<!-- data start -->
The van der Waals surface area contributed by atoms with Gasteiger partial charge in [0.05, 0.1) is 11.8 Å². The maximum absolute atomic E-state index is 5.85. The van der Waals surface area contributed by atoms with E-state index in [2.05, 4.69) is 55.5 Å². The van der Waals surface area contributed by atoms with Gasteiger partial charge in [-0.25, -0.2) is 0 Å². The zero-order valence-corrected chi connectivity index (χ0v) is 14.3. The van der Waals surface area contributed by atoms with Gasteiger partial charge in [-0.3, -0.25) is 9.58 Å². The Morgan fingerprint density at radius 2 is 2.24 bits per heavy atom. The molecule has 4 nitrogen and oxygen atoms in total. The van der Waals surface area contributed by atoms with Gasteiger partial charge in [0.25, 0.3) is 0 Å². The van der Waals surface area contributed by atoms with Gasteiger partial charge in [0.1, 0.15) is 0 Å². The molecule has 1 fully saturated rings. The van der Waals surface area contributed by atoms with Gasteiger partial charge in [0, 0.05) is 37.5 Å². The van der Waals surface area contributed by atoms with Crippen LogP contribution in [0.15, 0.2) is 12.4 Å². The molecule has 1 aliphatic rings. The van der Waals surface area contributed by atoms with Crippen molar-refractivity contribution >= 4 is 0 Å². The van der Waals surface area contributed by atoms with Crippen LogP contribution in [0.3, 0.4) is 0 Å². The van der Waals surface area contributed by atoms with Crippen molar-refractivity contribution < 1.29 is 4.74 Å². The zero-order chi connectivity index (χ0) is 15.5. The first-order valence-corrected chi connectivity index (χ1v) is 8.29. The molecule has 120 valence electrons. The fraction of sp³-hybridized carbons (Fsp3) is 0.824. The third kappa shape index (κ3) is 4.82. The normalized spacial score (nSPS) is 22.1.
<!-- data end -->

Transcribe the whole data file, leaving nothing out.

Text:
The van der Waals surface area contributed by atoms with Gasteiger partial charge in [0.05, 0.1) is 11.8 Å². The maximum absolute atomic E-state index is 5.85. The van der Waals surface area contributed by atoms with E-state index in [2.05, 4.69) is 55.5 Å². The van der Waals surface area contributed by atoms with Gasteiger partial charge in [-0.25, -0.2) is 0 Å². The zero-order valence-corrected chi connectivity index (χ0v) is 14.3. The van der Waals surface area contributed by atoms with Gasteiger partial charge in [-0.3, -0.25) is 9.58 Å². The Morgan fingerprint density at radius 2 is 2.24 bits per heavy atom. The molecule has 4 nitrogen and oxygen atoms in total. The van der Waals surface area contributed by atoms with Gasteiger partial charge in [0.25, 0.3) is 0 Å². The van der Waals surface area contributed by atoms with Gasteiger partial charge in [0.1, 0.15) is 0 Å². The molecule has 1 fully saturated rings. The van der Waals surface area contributed by atoms with Gasteiger partial charge in [0, 0.05) is 37.5 Å². The van der Waals surface area contributed by atoms with Crippen LogP contribution in [0.15, 0.2) is 12.4 Å². The molecule has 1 aliphatic rings. The van der Waals surface area contributed by atoms with Crippen molar-refractivity contribution >= 4 is 0 Å². The van der Waals surface area contributed by atoms with Crippen LogP contribution in [0.3, 0.4) is 0 Å². The van der Waals surface area contributed by atoms with Crippen molar-refractivity contribution < 1.29 is 4.74 Å². The zero-order chi connectivity index (χ0) is 15.5. The first-order valence-corrected chi connectivity index (χ1v) is 8.29. The molecule has 120 valence electrons. The fraction of sp³-hybridized carbons (Fsp3) is 0.824. The third kappa shape index (κ3) is 4.82. The normalized spacial score (nSPS) is 22.1.